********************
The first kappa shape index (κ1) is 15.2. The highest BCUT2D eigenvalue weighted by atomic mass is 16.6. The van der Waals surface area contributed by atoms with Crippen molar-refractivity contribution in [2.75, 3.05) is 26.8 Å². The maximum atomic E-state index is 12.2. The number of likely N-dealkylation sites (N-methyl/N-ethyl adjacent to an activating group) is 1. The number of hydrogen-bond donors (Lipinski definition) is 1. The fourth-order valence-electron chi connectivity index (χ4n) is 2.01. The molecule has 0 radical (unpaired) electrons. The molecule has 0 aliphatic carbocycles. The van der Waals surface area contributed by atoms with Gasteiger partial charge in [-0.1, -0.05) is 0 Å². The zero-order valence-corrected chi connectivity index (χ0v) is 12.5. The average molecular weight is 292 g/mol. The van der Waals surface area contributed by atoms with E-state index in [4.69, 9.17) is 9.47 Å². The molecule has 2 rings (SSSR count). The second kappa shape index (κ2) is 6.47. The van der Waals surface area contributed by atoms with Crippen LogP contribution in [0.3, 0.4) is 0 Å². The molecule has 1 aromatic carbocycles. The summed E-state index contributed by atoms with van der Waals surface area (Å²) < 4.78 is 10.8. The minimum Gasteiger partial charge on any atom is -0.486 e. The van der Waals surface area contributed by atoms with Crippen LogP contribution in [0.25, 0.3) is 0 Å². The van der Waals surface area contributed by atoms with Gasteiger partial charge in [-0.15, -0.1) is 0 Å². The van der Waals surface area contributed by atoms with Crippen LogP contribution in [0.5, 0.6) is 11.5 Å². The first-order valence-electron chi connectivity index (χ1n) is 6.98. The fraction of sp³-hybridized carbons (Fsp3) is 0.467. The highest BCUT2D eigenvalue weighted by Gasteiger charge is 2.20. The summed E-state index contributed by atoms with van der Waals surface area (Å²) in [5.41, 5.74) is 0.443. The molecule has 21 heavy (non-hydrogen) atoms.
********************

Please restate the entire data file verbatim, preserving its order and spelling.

The first kappa shape index (κ1) is 15.2. The highest BCUT2D eigenvalue weighted by atomic mass is 16.6. The van der Waals surface area contributed by atoms with Crippen molar-refractivity contribution in [2.75, 3.05) is 26.8 Å². The maximum atomic E-state index is 12.2. The number of likely N-dealkylation sites (N-methyl/N-ethyl adjacent to an activating group) is 1. The number of hydrogen-bond donors (Lipinski definition) is 1. The fourth-order valence-electron chi connectivity index (χ4n) is 2.01. The molecule has 0 radical (unpaired) electrons. The molecule has 0 aliphatic carbocycles. The van der Waals surface area contributed by atoms with Gasteiger partial charge in [-0.1, -0.05) is 0 Å². The zero-order valence-corrected chi connectivity index (χ0v) is 12.5. The average molecular weight is 292 g/mol. The van der Waals surface area contributed by atoms with E-state index in [4.69, 9.17) is 9.47 Å². The molecule has 2 rings (SSSR count). The second kappa shape index (κ2) is 6.47. The van der Waals surface area contributed by atoms with Crippen LogP contribution in [0.3, 0.4) is 0 Å². The molecule has 1 aromatic carbocycles. The summed E-state index contributed by atoms with van der Waals surface area (Å²) < 4.78 is 10.8. The minimum Gasteiger partial charge on any atom is -0.486 e. The van der Waals surface area contributed by atoms with Crippen LogP contribution in [0.25, 0.3) is 0 Å². The van der Waals surface area contributed by atoms with Gasteiger partial charge in [-0.15, -0.1) is 0 Å². The van der Waals surface area contributed by atoms with Crippen LogP contribution in [0.5, 0.6) is 11.5 Å². The first-order valence-electron chi connectivity index (χ1n) is 6.98. The fraction of sp³-hybridized carbons (Fsp3) is 0.467. The highest BCUT2D eigenvalue weighted by Gasteiger charge is 2.20. The summed E-state index contributed by atoms with van der Waals surface area (Å²) in [5.41, 5.74) is 0.443. The molecule has 21 heavy (non-hydrogen) atoms.